Restaurant south indian food, outside the four states, has very low probability of being good. Similar to what the experience would be of a vadapao in delhi or chole-bhature in bombay. In the home states, even something conceptually bland like idli can be awesome in many joints. And south indian food experiments in non-southie homes is sure to fail.

    • To be fair to my mom, it’s impossible to extricate her disapproval of my meat-eating from her fear of losing an eye as I pawed at the kababs. These days I rarely eat meat if my group is largely vegetarian and vocal about it. And yes, I refrain from moral discussions on meat-eating.
      You’re right about South Indian food at restaurants. And never say never about sambhars in non-southies homes. Someone might surprise you.

      • that surprise would be sandwiched between two large rotting loaves of bad experiments where each time i would have been forced to nod along approvingly. much rather cook on my own or eat at southie homes.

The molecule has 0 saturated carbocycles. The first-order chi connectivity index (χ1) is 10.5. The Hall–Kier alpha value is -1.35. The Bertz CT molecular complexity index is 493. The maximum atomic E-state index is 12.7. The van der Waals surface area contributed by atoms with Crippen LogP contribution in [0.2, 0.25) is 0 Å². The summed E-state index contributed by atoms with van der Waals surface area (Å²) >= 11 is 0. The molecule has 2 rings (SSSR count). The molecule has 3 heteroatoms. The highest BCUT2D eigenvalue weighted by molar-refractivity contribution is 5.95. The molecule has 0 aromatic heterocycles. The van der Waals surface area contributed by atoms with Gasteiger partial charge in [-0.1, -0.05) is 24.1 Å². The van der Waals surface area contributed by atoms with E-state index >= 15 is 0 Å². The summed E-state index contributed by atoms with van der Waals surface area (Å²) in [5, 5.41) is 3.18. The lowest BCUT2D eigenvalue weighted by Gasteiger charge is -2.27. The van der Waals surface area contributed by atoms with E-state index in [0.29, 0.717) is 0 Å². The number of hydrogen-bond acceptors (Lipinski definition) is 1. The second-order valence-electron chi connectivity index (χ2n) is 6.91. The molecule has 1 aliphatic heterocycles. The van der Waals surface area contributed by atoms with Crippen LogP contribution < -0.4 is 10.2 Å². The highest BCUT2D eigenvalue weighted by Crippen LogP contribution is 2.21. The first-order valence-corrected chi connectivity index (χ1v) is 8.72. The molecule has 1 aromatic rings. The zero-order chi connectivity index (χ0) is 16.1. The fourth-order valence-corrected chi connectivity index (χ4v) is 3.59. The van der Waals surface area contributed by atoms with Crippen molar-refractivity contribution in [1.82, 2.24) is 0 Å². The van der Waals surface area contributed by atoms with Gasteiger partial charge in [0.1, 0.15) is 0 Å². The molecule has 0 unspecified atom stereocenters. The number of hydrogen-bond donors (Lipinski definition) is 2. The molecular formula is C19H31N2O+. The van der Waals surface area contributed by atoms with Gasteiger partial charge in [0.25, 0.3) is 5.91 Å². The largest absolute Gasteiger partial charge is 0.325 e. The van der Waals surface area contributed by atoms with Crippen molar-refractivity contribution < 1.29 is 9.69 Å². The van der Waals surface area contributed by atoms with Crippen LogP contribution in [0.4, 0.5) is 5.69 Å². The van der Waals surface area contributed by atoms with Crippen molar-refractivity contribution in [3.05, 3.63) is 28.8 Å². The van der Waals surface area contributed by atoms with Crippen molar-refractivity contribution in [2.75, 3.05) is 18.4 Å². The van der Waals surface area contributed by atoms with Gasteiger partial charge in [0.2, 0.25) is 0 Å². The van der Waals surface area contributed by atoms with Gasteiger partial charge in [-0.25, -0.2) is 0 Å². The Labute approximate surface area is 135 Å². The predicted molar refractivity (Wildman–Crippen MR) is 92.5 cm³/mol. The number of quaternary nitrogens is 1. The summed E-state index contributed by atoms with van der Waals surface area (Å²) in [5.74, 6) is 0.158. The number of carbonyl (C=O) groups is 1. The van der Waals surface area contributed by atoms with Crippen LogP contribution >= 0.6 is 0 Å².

4. Bharat, this is hilarious. “still think that the mosquito-mafia of Mumbai had gotten him out of a jam once in exchange for sanguinary installments from his offspring.” is genius and I am particularly jealous that I didn’t think of:
    “My kitchen doesn’t have a Zagat rating.

    But the fruit flies love it.”

    Really great stuff, Bravo.

  5. I loved this post. Especially the line about sweating so much you’ll end up tightening your belt after the meal. What great memories you have (sibling rivalry and all!) When you are famous and need a good lobster dinner, come here, they are ridiculously cheap right now. We bought three yesterday and the total was 10 dollars.

  6. Thoroughly enjoyed this post, so much I was able to relate to, and I’m of a different cultural background and my mom was a LOUSY cook. 😛 I too, however, seem to be a special favorite of mosquitos.

  7. Pingback: Reggie Profile #11 (Mother of a Caption Winner!) | Sweet Mother